Monday 21 July 2014

ENGL31212 Transnational Shakespeare: Texts, Places, Identities

Transnational Shakespeare: Texts, Places, Identities

Dr Fred Shurink

Shakespeare lived in an age that witnessed rapidly expanding overseas trade, an influx of immigrants into London, the widespread importation, translation, and imitation of contemporary European and ancient Greek and Roman books, overseas exploration and encounters with other civilizations and races, increasingly troubled relations between the four ‘British’ nations (England, Scotland, Wales, and Ireland), religious wars with the Continent and the threat of foreign invasion. This course will explore early modern England’s lively and diverse transnational culture in relation to a wide range of Shakespeare’s plays, from histories to tragedies, and from problem plays to Roman plays. We will look at the presentation of foreign languages and characters on the stage, Shakespeare’s appropriation of foreign-language texts (both ancient and modern), and the plays’ use of foreign settings. We will also read the plays alongside a variety of foreign-language texts in translation, from language manuals to travel accounts, from Italian tales to Roman histories, and from treatises on European politics to essays on the New World. In so doing, the course invites you to examine the tension between England’s new self-assertiveness as a nation and an empire and the interrelations and interdependencies which existed between England and a range of foreign cultures in the early modern period. Exploring a variety of national, racial, religious, political, class, and gender identities within the plays, the course will encourage students to interrogate such concepts as ‘nation’, ‘language’, and ‘English literature’ in relation to England’s most iconic writer, William Shakespeare.


Primary Reading


These are the primary texts that we will be studying


Week 1. Introduction: Global Shakespeare from the Renaissance to the Present


Week 2. English Lessons: Henry V


Week 3. England’s Borders: Richard II


Week 4. French Words: All’s Well That Ends Well


Week 5. Italian Tales and English Protestantism: Measure for Measure


Week 6. Reading week


Week 7. Global Trade and Religious Conflict: The Merchant of Venice


Week 8. Barbary and Barbarity: Othello


Week 9. Learning from Ovid: Titus Andronicus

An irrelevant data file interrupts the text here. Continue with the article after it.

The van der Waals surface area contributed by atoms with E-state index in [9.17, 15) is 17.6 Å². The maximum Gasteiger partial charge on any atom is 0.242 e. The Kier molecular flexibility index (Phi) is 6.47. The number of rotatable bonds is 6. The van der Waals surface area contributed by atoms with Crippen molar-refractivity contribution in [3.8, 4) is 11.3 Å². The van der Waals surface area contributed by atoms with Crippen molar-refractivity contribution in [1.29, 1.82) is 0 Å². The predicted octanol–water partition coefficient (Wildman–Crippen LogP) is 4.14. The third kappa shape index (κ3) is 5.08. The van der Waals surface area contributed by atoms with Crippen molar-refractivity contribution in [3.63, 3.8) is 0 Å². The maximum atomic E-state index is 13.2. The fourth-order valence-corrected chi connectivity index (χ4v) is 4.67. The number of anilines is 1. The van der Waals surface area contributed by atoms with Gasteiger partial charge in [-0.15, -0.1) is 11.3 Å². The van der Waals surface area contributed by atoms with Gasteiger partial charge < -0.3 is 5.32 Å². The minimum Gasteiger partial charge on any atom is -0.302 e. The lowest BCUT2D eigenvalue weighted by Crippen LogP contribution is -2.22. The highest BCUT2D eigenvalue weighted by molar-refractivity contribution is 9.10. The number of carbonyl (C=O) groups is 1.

Week 10. Exemplary Romans: Julius Caesar


Week 11. The Translation of Empire: Antony and Cleopatra


Week 12. Ethnocentrism: The Tempest


Indicative Reading

This is a selection of secondary reading for the course and is, of course, not compulsory.

Baker, David J., Between Nations: Shakespeare, Spenser, Marvell and the Question of Britain (Stanford: Stanford University Press, 1997)

Baker, David J. and Willy Maley, eds., British Identities and English Renaissance Literature (Cambridge: Cambridge University Press, 2002)

Burrow, Colin, Shakespeare and Classical Antiquity (Oxford: Oxford University Press, 2013)

Delabastita, Dirk and Ton Hoenselaars, eds., Multilingualism in the Drama of Shakespeare and his Contemporaries, Special issue of English Text Construction, 6. 1 (2013)

Fuchs, Barbara, The Poetics of Piracy: Emulating Spain in English Literature (Philadelphia: University of Pennsylvania Press, 2013)

Hadfield, Andrew, Literature, Travel, and Colonial Writing in the English Renaissance, 1545-1625 (Oxford: Clarendon Press, 1998)

Hadfield, Andrew, and Paul Hammond, eds, Shakespeare and Renaissance Europe (London: Arden Shakespeare, 2005)

Helgerson, Richard, Forms of Nationhood: The Elizabethan Writing of England (Chicago: Chicago University Press, 1995)

James, Heather, Shakespeare’s Troy: Drama, Politics, and the Translation of Empire (Cambridge: Cambridge University Press, 1997)

Lawrence, Jason, ‘Who the devil taught thee so much Italian?’: Italian Language Learning and Literary Imitation in Early Modern England (Manchester: Manchester University Press, 2005)

Maley, Willy and Margaret Tudeau-Clayton, eds., This England, That Shakespeare: New Angles on Englishness and the Bard (Farnham: Ashgate, 2010)

Marrapodi, Michele, ed., Shakespeare and the Italian Renaissance: Appropriation, Transformation, Opposition (Farnham: Ashgate, 2015)

Matar, Nabil, Britain and Barbary, 1589-1689 (Gainesville: University Press of Florida, 2005)

Parker, Patricia, Shakespeare from the Margins: Language, Culture, Context (Chicago: University of Chicago Press, 1996)

Saenger, Michael, Shakespeare and the French Borders of English (Basingstoke: Palgrave, 2013)

Saenger, Michael, ed., Interlinguicity, Internationality, and Shakespeare (Montreal: McGill-Queen’s University Press, 2014)

Sousa, Geraldo, Shakespeare’s Cross-Cultural Encounters (Houndmills: Palgrave, 2002)

Vitkus, Daniel J., Turning Turk: English Theater and the Multicultural Mediterranean, 1570-1630 (Houndmills: Palgrave, 2003)





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